2008's Best Non-Hollywood Flick


The Academy Awards are coming, and an Indian movie, "Slumdog Millionaire," could win best picture. But what are we overlooking? What's the best non-Hollywood movie you saw this year?

Posted by David Ignatius on February 9, 2009 12:34 PM

Readers’ Responses to Our Question (22)

Shiveh Author Profile Page :

Blund,

There are only two probable endings to this conflict. Either Arabs and Israelis find a way to live in peace together or they will build up their militaries to the point of mutual destruction. This makes giving up on peace a hard thing to do!

It is easy to conclude that the amount of hatred is so much that makes living in peace impossible, if you only consider the fierceness of the hostilities without being closely familiar with the culture and history of the people involved. It is true that many Jews and Arabs hate each other, especially if they are personally injured by the conflict but contrary to Tom’s assertion, I believe that this hatred is overblown in the West.

I have lived with both Arab and Jews and I’ve known them to be generally decent, kind and hospitable people. The feeling they have toward each other is complicated. Let me put it this way, if you take an average Jewish family, pair them with an average Arab family and send them to a week long vacation, I bet my last dollar that they’ll become friends and enjoy their vacation together.

Arabs may hate Jews and vise versa, but the hatred is toward a collective not individual persons. During recent fight in Gaza, some Gazan children were cared for in Israeli hospitals. I can imagine the atmosphere inside those hospitals and the interaction between Jewish healthcare providers and Arab families to be respectful and companionate. It is wrong to think of them as animals that can not be put in the same cage.

These people have lived close to each other for centuries. They can do it again in peace if and when they get competent leaders with foresight; leaders that can look beyond this bickering and see a way out; leaders who have the courage to take the way out. The current generation of people living in the west and Middle East are lacking such leadership. It is a while that we have been led by imposters. That is the source of most of our problems and the main reason for our current downfall.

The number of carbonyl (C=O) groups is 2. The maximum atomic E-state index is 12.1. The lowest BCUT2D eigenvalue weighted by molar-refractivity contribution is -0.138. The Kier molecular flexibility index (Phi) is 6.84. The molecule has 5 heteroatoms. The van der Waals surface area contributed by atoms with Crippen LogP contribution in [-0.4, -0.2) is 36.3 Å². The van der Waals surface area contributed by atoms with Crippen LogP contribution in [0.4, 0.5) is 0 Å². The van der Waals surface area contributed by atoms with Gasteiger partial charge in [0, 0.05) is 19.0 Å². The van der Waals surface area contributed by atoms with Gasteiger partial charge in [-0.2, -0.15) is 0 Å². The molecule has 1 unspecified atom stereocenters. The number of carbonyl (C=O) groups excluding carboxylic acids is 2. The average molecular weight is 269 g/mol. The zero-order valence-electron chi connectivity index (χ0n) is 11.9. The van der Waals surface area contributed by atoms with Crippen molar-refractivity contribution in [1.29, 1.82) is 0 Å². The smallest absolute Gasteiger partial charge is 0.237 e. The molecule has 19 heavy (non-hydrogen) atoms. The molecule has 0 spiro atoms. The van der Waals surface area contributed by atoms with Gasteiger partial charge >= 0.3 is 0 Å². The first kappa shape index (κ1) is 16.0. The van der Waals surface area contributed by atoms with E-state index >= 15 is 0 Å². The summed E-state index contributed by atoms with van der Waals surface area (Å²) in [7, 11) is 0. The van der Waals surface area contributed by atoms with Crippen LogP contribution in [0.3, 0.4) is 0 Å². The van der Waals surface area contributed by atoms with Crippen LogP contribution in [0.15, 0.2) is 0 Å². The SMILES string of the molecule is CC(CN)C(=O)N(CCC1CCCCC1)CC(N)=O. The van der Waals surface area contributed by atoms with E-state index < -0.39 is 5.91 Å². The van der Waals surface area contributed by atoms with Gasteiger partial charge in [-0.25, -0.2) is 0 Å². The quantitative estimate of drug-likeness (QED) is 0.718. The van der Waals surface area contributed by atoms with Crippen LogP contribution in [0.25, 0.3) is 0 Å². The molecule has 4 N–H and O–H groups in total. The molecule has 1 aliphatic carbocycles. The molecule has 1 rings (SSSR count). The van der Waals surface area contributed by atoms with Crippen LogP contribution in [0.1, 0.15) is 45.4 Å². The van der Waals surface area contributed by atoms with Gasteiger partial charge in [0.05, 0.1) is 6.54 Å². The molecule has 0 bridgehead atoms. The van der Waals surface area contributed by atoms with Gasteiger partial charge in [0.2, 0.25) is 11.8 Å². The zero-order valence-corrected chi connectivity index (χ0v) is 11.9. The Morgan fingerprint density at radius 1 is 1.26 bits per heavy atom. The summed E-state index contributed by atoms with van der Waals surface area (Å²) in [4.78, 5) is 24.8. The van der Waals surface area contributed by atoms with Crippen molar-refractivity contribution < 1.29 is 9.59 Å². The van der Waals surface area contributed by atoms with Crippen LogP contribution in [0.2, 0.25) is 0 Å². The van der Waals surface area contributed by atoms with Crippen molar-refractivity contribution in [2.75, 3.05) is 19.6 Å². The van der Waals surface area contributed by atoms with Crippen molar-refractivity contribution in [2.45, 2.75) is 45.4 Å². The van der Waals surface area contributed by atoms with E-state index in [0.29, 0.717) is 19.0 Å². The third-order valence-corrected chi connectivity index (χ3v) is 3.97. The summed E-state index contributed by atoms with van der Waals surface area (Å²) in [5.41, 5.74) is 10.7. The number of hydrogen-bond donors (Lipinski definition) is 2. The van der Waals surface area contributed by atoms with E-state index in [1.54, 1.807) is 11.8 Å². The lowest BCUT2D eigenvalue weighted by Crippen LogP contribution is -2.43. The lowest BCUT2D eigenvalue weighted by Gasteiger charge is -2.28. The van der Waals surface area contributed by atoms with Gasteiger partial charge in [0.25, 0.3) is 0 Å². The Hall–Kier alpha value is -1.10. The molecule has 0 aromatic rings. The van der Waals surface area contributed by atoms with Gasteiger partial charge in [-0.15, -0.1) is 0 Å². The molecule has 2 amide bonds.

TomW2 Author Profile Page :

Bob

Yes, a strong military has always been Israel’s best (only) hope, and it remains their only hope for the future. I don't believe the Swiss model is viable for Israel. Here’s part of the problem. UN Resolution 242 calls for Israel to withdraw from territory with the “…right to live in peace within secure and recognized boundaries free from threats or acts of force…” (land for peace). Israel gave captured land back to Egypt under those conditions with a peaceful settlement, however, when Israel withdrew from Lebanon and Gaza, those areas were used by “terrorist” to attack Israel. So, in effect, Israel traded “land for terrorism”.

Israel will not withdraw from the West Bank and allow that territory to be used as a launching pad for attacks against Israel - that‘s a certainty. The recent elections assure that the elected right wing government will not make the same mistake with the West Bank that even the left in Israel acknowledges was a mistake in Gaza. No one should expect Israel to trade land for terrorism in the West Bank. The question then becomes, how do you assure security for Israel with a Palestinian state?

I agree that the long term prospects for Israel (the way things are going) are not particularly bright - especially with a nuclear armed Iran, but what can Israel do but continue to militarily assure that Israelis remain secure. In my opinion, the West (primarily the left) underestimates the tenacity of the Islamic movement against a Jewish state in Palestine (not just the occupied West Bank). Regime change in Iran could change the dynamics in the Middle East, but that’s going to have to come from within Iran, and right now, that’s not a remote possibility. Building alliances will be important for the future of Israel.

The creation of a viable Palestinian state would really help Israel, but how long would it take before Hamas came to power? An Islamic state on Israel's border would seem untenable for Israel.

blund Author Profile Page :

I really hate this notion that criticizing Israel makes one an Anti-Semite. Israel's actions, reactions and inactions should be open to the same scrutiny as any other nation. Religous bigotry exists on both sides of the Arab/Israel conflict. I don't know who hates the others religion more and it doesn't matter. However, there a large number of us around the world who scrutinize both sides and opine about their actions while only factoring in religion. I assume the vast majority of Muslims will hate the Jews in Israel. I also assume the Israeli's will point this out every chance they get while at the same time hating the Muslims. This has been and will continue to be a religous war where all outsiders, like myself, try to apply political solutions to varying degrees.